It exists, it's better than some other cities without transit at all. If you live in the Center City area and generally don't have to leave the city, it's typically okay but is not nearly as reliable as it should be. If you have to travel out of the city it can be pretty difficult at times depending on where you're going and how much time you're willing to allocate to traveling.


Motor-Juice-6648 t1_j6hxa1v wrote

I moved to Philly in 2006 from one of the boroughs of NYC. It was definitely a positive move for me and I did not and do not have a car in Philly. There were lots of taxis plus Septa back then, plus bikes and Philly Car Share and Zipcar. Since 2021 there are no more taxis, so you’ll need to take SEPTA or Uber or Lyft. The car shares (day rentals) seem to have disappeared.

The first time I went into the City Hall subway station it was a shock. Even coming from NYC it was the most dilapidated station I’d ever seen. I did ride the MFL and BSL up until 2020, the pandemic. I’ve ridden them about 2x since Covid without incident, but in terms of sketchiness and cleanliness, they are worse, and junkies abound especially in any underground station. I ride the bus when I can’t walk and regional rail is fine but the schedules have decreased in frequency since Covid for the suburban rail due to decreased ridership, wfh.


ColdJay64 t1_j6i25tp wrote

I don't take the El much, but there aren't junkies in every BSL station by any means.


UndercoverPhilly t1_j6i7pa8 wrote

True. I haven't gotten off at every station, but at my BSL station,Walnut/Locust, and Suburban and Jefferson (East Market) RR stations there are junkies and homeless people all the time. On the MLF, I've seen them at all the stations through CC and also at 69th St. terminal, but I don't ride either the MFL or BSL much since the pandemic.


lapeirousia t1_j6ikdkb wrote

People on this subreddit are constantly complaining about junkies and homeless people on the subway, but personally I've never encountered any problems because of them. In my experience, the most disruptive transit users, by far, are sports fans.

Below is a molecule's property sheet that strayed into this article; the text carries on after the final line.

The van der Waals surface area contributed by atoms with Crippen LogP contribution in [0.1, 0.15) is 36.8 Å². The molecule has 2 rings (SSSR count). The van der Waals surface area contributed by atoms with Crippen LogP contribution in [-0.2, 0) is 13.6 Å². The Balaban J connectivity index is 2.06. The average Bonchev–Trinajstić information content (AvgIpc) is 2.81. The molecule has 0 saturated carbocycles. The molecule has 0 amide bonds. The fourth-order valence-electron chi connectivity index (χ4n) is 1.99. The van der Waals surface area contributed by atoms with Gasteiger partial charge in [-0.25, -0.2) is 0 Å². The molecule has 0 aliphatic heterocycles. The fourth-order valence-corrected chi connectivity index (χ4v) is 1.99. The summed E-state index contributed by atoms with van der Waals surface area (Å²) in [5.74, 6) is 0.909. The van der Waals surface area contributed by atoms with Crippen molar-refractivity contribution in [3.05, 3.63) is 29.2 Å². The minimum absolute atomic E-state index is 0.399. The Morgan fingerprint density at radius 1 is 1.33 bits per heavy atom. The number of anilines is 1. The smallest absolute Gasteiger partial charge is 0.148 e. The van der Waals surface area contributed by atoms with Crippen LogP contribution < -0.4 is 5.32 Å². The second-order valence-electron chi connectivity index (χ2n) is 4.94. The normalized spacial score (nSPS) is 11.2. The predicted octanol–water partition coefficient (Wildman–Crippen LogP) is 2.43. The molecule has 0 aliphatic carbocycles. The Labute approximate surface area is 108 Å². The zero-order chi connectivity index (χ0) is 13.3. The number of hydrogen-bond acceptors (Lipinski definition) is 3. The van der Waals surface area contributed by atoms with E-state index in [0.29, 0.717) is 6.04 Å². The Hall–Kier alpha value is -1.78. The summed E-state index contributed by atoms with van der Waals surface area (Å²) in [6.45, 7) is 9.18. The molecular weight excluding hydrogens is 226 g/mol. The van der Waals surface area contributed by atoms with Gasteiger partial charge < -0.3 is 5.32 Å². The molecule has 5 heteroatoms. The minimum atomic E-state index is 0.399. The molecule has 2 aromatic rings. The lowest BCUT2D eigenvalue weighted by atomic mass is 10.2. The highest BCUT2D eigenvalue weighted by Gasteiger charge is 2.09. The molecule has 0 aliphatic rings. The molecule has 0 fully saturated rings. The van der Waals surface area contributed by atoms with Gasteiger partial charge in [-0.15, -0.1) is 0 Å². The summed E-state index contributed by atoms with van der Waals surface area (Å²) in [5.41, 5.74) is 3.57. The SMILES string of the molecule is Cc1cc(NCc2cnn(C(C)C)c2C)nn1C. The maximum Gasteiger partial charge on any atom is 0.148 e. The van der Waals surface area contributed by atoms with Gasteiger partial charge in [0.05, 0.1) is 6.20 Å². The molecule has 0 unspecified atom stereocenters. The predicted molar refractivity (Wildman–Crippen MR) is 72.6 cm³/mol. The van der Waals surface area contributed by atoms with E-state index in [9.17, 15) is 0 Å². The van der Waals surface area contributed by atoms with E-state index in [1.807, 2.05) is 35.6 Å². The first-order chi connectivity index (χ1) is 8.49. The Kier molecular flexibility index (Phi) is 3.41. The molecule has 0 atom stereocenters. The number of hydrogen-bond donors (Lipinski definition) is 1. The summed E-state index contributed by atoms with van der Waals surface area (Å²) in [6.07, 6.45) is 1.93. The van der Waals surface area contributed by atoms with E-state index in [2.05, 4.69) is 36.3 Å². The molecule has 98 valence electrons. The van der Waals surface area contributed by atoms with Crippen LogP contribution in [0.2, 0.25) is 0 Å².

leninluvr t1_j6i8sxp wrote

There are still taxis. Get the 215GetACab app, it functions the same as Uber and Lyft.


UndercoverPhilly t1_j6iadl0 wrote

I've tried that app and had no success with it. But what about people without a cell phone (not me)? They end up taking the bus, but call for a ride is a model I don't like. If the OP is coming from NYC, where there are still a lot of taxis you can hail on the street, it might be a shock.


TheBSQ t1_j6i4gra wrote

There’s a few components to this. One, the transit system here is pretty disjointed. You have trolleys, buses, subway, El, regional rail, and non-SEPTA transit like PATCO.

The experience can be very different from one to another.

And within a single mode of transportation, (like the El), it can vary depending on which part of town you’re in. (E.g., it gets worse as you enter the part of the city ravaged by opioids).

And Center City is actually not that big. You can walk/bike it.

So, the unfortunately non-simple answer is it really depends on where you live and which part of public transit you’re taking.


sureskinsoldier t1_j6j8s71 wrote

the worst experiences i've had with public were on the EL or the broad street line. buses, pretty great (except my particular bus was sometimes not on time or just didn't show) trolleys always fine and on time in my experience.

i avoid the underground interchanges whenever possible.

edit: i was in a bad emotional state, but once i sat in a car on the el with one other person, and the car smelled like someone just shit in it. i did this because everyone who came into the car immediately left. i didn't want to be around people. also check the cloth seats before you sit down


templestate t1_j6nrzlp wrote

It was alright ten years ago but it’s fallen pretty far, especially since COVID. Everyone I know just does Uber or Lyft around the city now. Sucks but it is what it is.


courageous_liquid t1_j6op4yk wrote